Wednesday, March 2, 2011

H.R. GIGER Biomechanics

Hans Rudolf "Ruedi" Giger (pronounced /ˈɡiːɡə(r)/; born February 5, 1940) is a Swiss surrealist painter, sculptor, and set designer. He won an Academy Award for Best Achievement for Visual Effects for his design work on the film Alien.[1]

Giger's style and thematic execution have been influential. His design for the Alien was inspired by his painting Necronom IV and earned him an Oscar in 1980. His books of paintings, particularly Necronomicon and Necronomicon II (1985) and the frequent appearance of his art in Omni magazine continued his rise to international prominence.[2] Giger is also well known for artwork on several records.
In 1998 Giger acquired the Château St. Germain in Gruyères, Switzerland, and it now houses the H. R. Giger Museum, a permanent repository of his work.[3]

Giger got his start with small ink drawings before progressing to oil paintings. For most of his career, Giger has worked predominantly in airbrush, creating monochromatic canvasses depicting surreal, nightmarish dreamscapes. However, he has now largely abandoned large airbrush works in favor of works with pastels, markers or ink.[2]
His most distinctive stylistic innovation is that of a representation of human bodies and machines in a cold, interconnected relationship, described as "biomechanical". His paintings often display fetishistic sexual imagery. His main influences were painters Ernst Fuchs and Salvador Dalí. He met Salvador Dalí, to whom he was introduced by painter Robert Venosa. He was also a personal friend of Timothy Leary. Giger suffers from night terrors and his paintings are all to some extent inspired by his experiences with that particular sleep disorder. He studied interior and industrial design at the School of Commercial Art in Zurich (from 1962 to 1970) and made his first paintings as a means of art therapy.[2]

In the 1960s and 1970s, Giger directed a number of films, including Swiss Made (1968), Tagtraum (1973), Giger's Necronomicon (1975) and Giger's Alien (1979).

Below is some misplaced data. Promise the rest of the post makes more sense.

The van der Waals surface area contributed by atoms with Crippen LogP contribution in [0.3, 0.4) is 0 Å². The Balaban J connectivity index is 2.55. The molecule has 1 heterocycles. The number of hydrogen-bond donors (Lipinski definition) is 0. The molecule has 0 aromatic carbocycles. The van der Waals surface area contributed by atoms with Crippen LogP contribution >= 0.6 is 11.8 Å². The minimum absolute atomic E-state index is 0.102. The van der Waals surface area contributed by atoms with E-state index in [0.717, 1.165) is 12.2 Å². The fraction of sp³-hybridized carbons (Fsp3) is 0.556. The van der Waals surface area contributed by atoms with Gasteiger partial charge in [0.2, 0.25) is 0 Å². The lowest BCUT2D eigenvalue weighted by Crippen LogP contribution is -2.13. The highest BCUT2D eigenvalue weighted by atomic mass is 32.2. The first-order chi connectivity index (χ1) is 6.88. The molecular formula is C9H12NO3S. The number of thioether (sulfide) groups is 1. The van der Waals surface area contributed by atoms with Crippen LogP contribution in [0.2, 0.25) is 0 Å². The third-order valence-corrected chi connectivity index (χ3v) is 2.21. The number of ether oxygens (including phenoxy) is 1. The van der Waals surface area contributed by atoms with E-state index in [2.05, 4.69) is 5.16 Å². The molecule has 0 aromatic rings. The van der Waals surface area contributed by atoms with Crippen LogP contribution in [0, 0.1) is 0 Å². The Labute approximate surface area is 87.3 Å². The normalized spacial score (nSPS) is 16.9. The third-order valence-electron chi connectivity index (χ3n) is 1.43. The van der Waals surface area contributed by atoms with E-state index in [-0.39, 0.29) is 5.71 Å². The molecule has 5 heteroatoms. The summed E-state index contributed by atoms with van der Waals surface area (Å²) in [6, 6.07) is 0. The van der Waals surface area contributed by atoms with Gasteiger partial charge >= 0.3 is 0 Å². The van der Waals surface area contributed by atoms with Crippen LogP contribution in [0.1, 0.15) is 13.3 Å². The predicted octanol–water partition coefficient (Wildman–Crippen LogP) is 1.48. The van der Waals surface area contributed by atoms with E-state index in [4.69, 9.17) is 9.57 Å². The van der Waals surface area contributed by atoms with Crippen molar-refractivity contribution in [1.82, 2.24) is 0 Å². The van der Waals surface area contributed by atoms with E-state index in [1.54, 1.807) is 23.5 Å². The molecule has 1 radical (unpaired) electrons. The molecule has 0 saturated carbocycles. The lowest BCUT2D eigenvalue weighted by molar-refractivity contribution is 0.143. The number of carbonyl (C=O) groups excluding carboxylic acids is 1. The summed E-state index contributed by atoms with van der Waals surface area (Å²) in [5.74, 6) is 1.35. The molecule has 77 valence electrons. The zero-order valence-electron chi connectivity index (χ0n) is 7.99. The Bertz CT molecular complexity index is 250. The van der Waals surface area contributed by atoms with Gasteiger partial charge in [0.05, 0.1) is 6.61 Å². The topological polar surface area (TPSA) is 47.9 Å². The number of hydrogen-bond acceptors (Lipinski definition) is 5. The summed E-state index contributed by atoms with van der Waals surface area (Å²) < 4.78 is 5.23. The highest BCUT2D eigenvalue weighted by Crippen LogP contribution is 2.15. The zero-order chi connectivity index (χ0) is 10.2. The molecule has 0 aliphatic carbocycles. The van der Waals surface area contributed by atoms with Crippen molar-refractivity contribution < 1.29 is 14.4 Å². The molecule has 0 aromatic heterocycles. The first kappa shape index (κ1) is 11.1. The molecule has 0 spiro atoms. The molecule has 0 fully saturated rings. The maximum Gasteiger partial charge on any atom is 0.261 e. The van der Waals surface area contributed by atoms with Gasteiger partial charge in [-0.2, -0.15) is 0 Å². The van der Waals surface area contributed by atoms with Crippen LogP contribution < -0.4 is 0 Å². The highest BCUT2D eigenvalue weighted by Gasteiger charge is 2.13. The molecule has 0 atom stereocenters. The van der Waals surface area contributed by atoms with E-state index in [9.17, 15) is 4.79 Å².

Giger has created furniture designs, particularly the Harkonnen Capo Chair for a movie of the novel Dune that was to be directed by Alejandro Jodorowsky. Many years later, David Lynch directed the film, using only rough concepts by Giger. Giger had wished to work with Lynch,[5] as he states in one of his books that Lynch's film Eraserhead was closer to realizing his vision in film even than his own films.[2]
Giger has applied his biomechanical style to interior design. One "Giger Bar" sprang up in Tokyo, but the realization of his designs were a great disappointment to the artist, since the Japanese organization behind the venture did not wait for his final designs, but decided to barrel ahead with nothing more than Giger's rough preliminary sketches. For that reason, Giger disowned the Tokyo Giger Bar and never set foot in the place. Within a few years, the establishment was out of business.[citation needed] The two Giger Bars in his native Switzerland (in Gruyères and Chur), however, were built under Giger's close personal supervision and reflect his original concepts for them accurately. At The Limelight in Manhattan, Giger's artwork was licensed to decorate the VIP room, the uppermost chapel of the landmarked church, but it was never intended to be a permanent installation and bore no similarity to the real Giger Bars in Switzerland. The arrangement was terminated after two years when the Limelight closed its doors.[6] As of 2009 only the two authentic Swiss Giger Bars remain.
His art has greatly influenced tattooists and fetishists worldwide. Under a licensing deal Ibanez guitars released an H. R. Giger signature series: the Ibanez ICHRG2, an Ibanez Iceman, features "NY City VI", the Ibanez RGTHRG1 has "NY City XI" printed on it, the S Series SHRG1Z has a metal-coated engraving of "Biomechanical Matrix" on it, and a 4-string SRX bass, SRXHRG1, has "N.Y. City X" on it.[2]

No comments:

Post a Comment